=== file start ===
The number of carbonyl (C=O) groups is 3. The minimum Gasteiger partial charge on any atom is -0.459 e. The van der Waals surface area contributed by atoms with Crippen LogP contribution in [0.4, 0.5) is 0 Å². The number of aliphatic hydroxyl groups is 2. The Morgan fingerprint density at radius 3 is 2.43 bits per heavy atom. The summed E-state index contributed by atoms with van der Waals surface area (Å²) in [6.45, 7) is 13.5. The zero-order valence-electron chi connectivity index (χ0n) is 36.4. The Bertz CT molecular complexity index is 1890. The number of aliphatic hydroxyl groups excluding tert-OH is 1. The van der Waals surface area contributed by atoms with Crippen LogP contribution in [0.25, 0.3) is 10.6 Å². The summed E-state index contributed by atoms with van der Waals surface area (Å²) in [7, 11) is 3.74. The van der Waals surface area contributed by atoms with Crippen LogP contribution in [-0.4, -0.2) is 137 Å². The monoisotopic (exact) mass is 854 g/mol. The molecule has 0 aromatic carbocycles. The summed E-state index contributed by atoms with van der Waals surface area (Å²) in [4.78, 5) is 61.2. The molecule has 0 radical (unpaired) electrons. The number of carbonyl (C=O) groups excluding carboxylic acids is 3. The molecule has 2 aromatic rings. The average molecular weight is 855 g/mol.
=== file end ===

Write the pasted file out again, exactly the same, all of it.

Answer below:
The number of carbonyl (C=O) groups is 3. The minimum Gasteiger partial charge on any atom is -0.459 e. The van der Waals surface area contributed by atoms with Crippen LogP contribution in [0.4, 0.5) is 0 Å². The number of aliphatic hydroxyl groups is 2. The Morgan fingerprint density at radius 3 is 2.43 bits per heavy atom. The summed E-state index contributed by atoms with van der Waals surface area (Å²) in [6.45, 7) is 13.5. The zero-order valence-electron chi connectivity index (χ0n) is 36.4. The Bertz CT molecular complexity index is 1890. The number of aliphatic hydroxyl groups excluding tert-OH is 1. The van der Waals surface area contributed by atoms with Crippen LogP contribution in [0.25, 0.3) is 10.6 Å². The summed E-state index contributed by atoms with van der Waals surface area (Å²) in [7, 11) is 3.74. The van der Waals surface area contributed by atoms with Crippen LogP contribution in [-0.4, -0.2) is 137 Å². The monoisotopic (exact) mass is 854 g/mol. The molecule has 0 aromatic carbocycles. The summed E-state index contributed by atoms with van der Waals surface area (Å²) in [4.78, 5) is 61.2. The molecule has 0 radical (unpaired) electrons. The number of carbonyl (C=O) groups excluding carboxylic acids is 3. The molecule has 2 aromatic rings. The average molecular weight is 855 g/mol.